An Oklahoma LLC operating agreement is a legal document that will set all operating procedures, policies, relations, and other important aspects of the business. Although this document is not required in the state of Oklahoma, it is highly recommended that you create one. This is especially true if you form a multi-member LLC, as it will help clarify the entity's internal affairs. Once created, you do not need to file this paperwork with the Secretary of State. 

Choose a Name For Your LLC

When naming your LLC, know that Oklahoma law requires the use of the words "limited liability company" or an abbreviation. You must also choose a name that is unique and distinguishable from any other business currently registered with the Oklahoma Secretary of State. To practice due diligence, search your desired name on the state's database. 

If you would like to reserve your name, you can do so for a total of 60 days. This will require you to file an application for reservation of name. This can be completed online or by mail and costs $10 to file. 

File Articles of Organization

To officially form your LLC, you will need to submit articles of organization with the Secretary of State. This paperwork will include the name of your LLC, the address of your LLC, its terms of existence, and the associated name and address of your registered agent

Once again, this process can be achieved by filing online or via postal mail. The fee to complete this step is $100. 

Appoint a Registered Agent

As an Oklahoma LLC, you must select a registered agent, a person or entity authorized to send and receive legal documentation. This individual or business must be a resident of Oklahoma or be an Oklahoma LLC itself. Your registered agent can also be a foreign or domestic business that is able to conduct business in the state of Oklahoma. 

Prepare an Operating Agreement

Although an operating agreement is not required in the state of Oklahoma, completion of this step is highly recommended. This document will outline each member's managerial and financial duties. If you do create an operating agreement, it does not need to be filed with the articles of organization. Rather, it should be kept on file and easily accessible to all interested parties.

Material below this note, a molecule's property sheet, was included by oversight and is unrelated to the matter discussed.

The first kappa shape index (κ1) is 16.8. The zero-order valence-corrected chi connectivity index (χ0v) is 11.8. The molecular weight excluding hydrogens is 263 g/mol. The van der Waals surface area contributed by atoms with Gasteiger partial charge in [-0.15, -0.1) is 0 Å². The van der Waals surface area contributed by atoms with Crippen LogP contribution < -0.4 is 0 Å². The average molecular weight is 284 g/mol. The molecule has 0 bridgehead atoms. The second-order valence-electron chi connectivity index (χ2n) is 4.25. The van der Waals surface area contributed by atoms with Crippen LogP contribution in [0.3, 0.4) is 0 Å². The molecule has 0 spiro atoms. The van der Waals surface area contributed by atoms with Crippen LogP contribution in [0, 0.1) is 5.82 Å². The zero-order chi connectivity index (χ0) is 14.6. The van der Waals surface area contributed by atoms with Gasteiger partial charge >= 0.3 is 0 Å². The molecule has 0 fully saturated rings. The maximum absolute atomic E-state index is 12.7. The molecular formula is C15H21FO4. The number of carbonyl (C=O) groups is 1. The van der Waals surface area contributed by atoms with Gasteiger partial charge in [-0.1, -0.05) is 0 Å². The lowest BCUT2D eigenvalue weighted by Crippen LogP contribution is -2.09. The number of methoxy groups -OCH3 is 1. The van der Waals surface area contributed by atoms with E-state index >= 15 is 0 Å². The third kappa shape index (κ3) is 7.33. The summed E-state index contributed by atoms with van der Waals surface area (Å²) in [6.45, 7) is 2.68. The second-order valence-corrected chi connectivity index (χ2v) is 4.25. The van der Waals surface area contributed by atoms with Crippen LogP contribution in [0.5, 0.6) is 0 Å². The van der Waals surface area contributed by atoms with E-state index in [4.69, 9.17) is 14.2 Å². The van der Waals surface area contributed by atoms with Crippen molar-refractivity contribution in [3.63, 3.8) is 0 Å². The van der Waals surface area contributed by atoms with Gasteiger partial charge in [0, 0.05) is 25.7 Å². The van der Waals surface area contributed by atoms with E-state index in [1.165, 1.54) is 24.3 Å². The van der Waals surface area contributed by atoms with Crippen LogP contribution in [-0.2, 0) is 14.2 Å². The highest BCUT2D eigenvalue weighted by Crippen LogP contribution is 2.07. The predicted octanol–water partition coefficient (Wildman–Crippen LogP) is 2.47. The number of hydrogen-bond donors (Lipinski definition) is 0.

Comply with Other Tax and Regulatory Requirements

If your LLC has more than one member or you plan to hire employees, you must obtain an employer identification number from the IRS. If you are a single-member LLC, you will need to obtain an EIN if you would like to seek corporate election for tax purposes. There is no fee to apply for an EIN. However, you will need to file Form SS-4 with the IRS. 

In addition, depending on the type of business you operate, you may require licenses or permits. 

In some cases, you may also need to register with the Oklahoma Tax Commission. This will be required if you have employees or you will be selling goods that require you to collect sales tax. Depending on the tax, you can typically register online.

What Is an Operating Agreement?

If you have already formed your LLC but have not yet created your operating agreement, understand that this paperwork is an agreement between owners — or in this case, "members." It should include how the LLC will be managed, how taxes will be paid, how profits will be distributed, etc. 

When members sign, they are agreeing to the terms outlined in the document. Being an internal document, this  agreement can simply be filed with your personal records. It is recommended that each member obtain their own copy and since it is fluid, changes can be made at any time as long as all members are in agreement about the changes.

Forming an LLC in Oklahoma is an exciting and rewarding process. Although it is easy to get caught up in each step, do not overlook the importance of your operating agreement. If you have any questions or concerns, it is best to seek legal counsel — especially if you have never created an operating agreement in the past. 

If you need help with your Oklahoma LLC operating agreement, you can post your legal need on UpCounsel's marketplace. UpCounsel accepts only the top 5 percent of lawyers to its site. Lawyers on UpCounsel come from law schools such as Harvard Law and Yale Law and average 14 years of legal experience, including work with or on behalf of companies like Google, Menlo Ventures, and Airbnb.